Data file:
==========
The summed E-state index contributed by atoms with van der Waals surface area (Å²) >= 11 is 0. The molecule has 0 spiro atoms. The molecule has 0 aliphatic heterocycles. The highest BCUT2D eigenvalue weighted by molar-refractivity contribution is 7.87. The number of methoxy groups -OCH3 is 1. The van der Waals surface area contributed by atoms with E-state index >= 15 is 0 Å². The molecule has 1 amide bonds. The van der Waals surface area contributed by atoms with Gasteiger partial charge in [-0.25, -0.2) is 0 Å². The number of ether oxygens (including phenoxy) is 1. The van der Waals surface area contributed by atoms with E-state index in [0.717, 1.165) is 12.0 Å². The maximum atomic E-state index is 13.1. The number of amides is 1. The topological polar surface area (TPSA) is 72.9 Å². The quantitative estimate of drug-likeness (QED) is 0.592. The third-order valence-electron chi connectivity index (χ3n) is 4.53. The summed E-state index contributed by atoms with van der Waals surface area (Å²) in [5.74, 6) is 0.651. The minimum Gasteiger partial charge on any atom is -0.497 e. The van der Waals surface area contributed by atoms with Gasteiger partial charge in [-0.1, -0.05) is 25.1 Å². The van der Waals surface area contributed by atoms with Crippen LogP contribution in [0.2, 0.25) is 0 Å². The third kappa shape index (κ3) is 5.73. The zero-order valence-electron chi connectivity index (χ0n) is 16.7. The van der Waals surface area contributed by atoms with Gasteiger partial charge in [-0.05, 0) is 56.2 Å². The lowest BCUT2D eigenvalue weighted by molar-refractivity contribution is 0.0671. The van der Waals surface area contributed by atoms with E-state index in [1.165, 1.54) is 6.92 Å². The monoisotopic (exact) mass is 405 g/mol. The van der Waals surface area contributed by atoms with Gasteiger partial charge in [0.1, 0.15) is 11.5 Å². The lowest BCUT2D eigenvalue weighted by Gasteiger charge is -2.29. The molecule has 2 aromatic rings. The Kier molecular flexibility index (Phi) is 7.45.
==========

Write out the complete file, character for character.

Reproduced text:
The summed E-state index contributed by atoms with van der Waals surface area (Å²) >= 11 is 0. The molecule has 0 spiro atoms. The molecule has 0 aliphatic heterocycles. The highest BCUT2D eigenvalue weighted by molar-refractivity contribution is 7.87. The number of methoxy groups -OCH3 is 1. The van der Waals surface area contributed by atoms with E-state index >= 15 is 0 Å². The molecule has 1 amide bonds. The van der Waals surface area contributed by atoms with Gasteiger partial charge in [-0.25, -0.2) is 0 Å². The number of ether oxygens (including phenoxy) is 1. The van der Waals surface area contributed by atoms with E-state index in [0.717, 1.165) is 12.0 Å². The maximum atomic E-state index is 13.1. The number of amides is 1. The topological polar surface area (TPSA) is 72.9 Å². The quantitative estimate of drug-likeness (QED) is 0.592. The third-order valence-electron chi connectivity index (χ3n) is 4.53. The summed E-state index contributed by atoms with van der Waals surface area (Å²) in [5.74, 6) is 0.651. The minimum Gasteiger partial charge on any atom is -0.497 e. The van der Waals surface area contributed by atoms with Gasteiger partial charge in [-0.1, -0.05) is 25.1 Å². The van der Waals surface area contributed by atoms with Crippen LogP contribution in [0.2, 0.25) is 0 Å². The third kappa shape index (κ3) is 5.73. The zero-order valence-electron chi connectivity index (χ0n) is 16.7. The van der Waals surface area contributed by atoms with Gasteiger partial charge in [-0.05, 0) is 56.2 Å². The lowest BCUT2D eigenvalue weighted by molar-refractivity contribution is 0.0671. The van der Waals surface area contributed by atoms with E-state index in [1.165, 1.54) is 6.92 Å². The monoisotopic (exact) mass is 405 g/mol. The van der Waals surface area contributed by atoms with Gasteiger partial charge in [0.1, 0.15) is 11.5 Å². The lowest BCUT2D eigenvalue weighted by Gasteiger charge is -2.29. The molecule has 2 aromatic rings. The Kier molecular flexibility index (Phi) is 7.45.